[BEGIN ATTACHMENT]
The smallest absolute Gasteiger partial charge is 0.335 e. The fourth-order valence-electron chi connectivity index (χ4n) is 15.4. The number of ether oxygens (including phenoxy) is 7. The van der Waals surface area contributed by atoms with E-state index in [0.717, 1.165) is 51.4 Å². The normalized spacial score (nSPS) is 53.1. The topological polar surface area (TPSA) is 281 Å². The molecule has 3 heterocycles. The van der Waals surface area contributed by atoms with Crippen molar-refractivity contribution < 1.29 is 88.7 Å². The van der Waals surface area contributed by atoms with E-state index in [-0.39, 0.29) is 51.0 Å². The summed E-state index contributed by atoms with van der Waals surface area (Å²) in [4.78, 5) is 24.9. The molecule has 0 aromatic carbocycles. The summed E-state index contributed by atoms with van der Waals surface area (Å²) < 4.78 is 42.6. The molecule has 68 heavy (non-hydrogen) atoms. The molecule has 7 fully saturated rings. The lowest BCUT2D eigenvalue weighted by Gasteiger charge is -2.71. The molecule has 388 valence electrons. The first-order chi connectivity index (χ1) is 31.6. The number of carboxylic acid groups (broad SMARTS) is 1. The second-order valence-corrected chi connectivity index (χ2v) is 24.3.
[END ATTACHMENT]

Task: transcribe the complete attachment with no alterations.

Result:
The smallest absolute Gasteiger partial charge is 0.335 e. The fourth-order valence-electron chi connectivity index (χ4n) is 15.4. The number of ether oxygens (including phenoxy) is 7. The van der Waals surface area contributed by atoms with E-state index in [0.717, 1.165) is 51.4 Å². The normalized spacial score (nSPS) is 53.1. The topological polar surface area (TPSA) is 281 Å². The molecule has 3 heterocycles. The van der Waals surface area contributed by atoms with Crippen molar-refractivity contribution < 1.29 is 88.7 Å². The van der Waals surface area contributed by atoms with E-state index in [-0.39, 0.29) is 51.0 Å². The summed E-state index contributed by atoms with van der Waals surface area (Å²) in [4.78, 5) is 24.9. The molecule has 0 aromatic carbocycles. The summed E-state index contributed by atoms with van der Waals surface area (Å²) < 4.78 is 42.6. The molecule has 68 heavy (non-hydrogen) atoms. The molecule has 7 fully saturated rings. The lowest BCUT2D eigenvalue weighted by Gasteiger charge is -2.71. The molecule has 388 valence electrons. The first-order chi connectivity index (χ1) is 31.6. The number of carboxylic acid groups (broad SMARTS) is 1. The second-order valence-corrected chi connectivity index (χ2v) is 24.3.